Yes, that's why I let it go, because it was pertinent.

Mr. Masse, you have seven minutes.

4 p.m.

NDP

Brian Masse NDP Windsor West, ON

Thank you, Mr. Speaker—or Mr. Chair.

4 p.m.

Liberal

The Chair Liberal Dan Ruimy

Yes, I got promoted.

4 p.m.

NDP

Brian Masse NDP Windsor West, ON

Yes, a little promotion: there you go.

Even in the city where I'm from, Shaw at one point wanted $10,000 for our cable access for satellite into a new plaza right in the middle of the city of Windsor, because we were the first customer that wanted it, so I get some of that.

To go right to the spectrum auction, here's what I want to hear from both of you. What do you want out of this next spectrum auction that's coming up? I mean, this is the public's entity. The spectrum is no different than other public assets. Unfortunately, we've seen it auctioned off by successive governments, which have received billions of dollars of revenue, and we still have the same problem we've had in the past. We've said that it's a national goal to have broadband across this country. We've received billions of dollars, with upwards of almost $10 billion in revenue coming in from that direct sale, yet we still have the same problem. What do you think should happen in this next spectrum auction that's coming up?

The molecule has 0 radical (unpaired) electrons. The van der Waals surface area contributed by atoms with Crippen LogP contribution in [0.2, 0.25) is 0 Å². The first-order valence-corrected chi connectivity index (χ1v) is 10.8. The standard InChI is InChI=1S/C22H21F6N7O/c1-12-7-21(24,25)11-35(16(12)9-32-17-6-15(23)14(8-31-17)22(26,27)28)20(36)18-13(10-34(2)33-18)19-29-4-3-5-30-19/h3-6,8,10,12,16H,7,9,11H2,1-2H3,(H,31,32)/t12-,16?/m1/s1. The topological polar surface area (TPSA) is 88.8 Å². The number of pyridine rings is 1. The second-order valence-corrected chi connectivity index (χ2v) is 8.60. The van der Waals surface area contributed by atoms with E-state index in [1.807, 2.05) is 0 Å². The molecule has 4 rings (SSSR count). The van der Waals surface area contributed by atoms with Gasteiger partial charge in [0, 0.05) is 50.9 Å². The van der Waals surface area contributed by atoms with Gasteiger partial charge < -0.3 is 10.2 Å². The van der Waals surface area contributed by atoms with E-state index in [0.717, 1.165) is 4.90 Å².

That's for either one of you.

4 p.m.

Founder and Vice-President Business Development, Rigstar Industrial Telecom

Brent Grisdale

Who were you asking?

4 p.m.

NDP

Brian Masse NDP Windsor West, ON

It's for both of you.

4 p.m.

Founder and Vice-President Business Development, Rigstar Industrial Telecom

Brent Grisdale

Why don't you go first? I have a tendency to run on.

4 p.m.

NetWisper Inc.

Steven Finlayson

Spectrum is a huge issue. Licensed spectrum would be nice. It's really costly in Canada compared to in the U.S., for example. It's beyond our means at this point, since we are a start-up company, but if we can widen the current five gigahertz, I know there are other areas where we could sneak around the limitations of 4.9 up to the 6.1. There is the 3.65, which is licensed but easy to get a licence for. So yes, spectrum would be awesome, because it's such a busy environment we work in.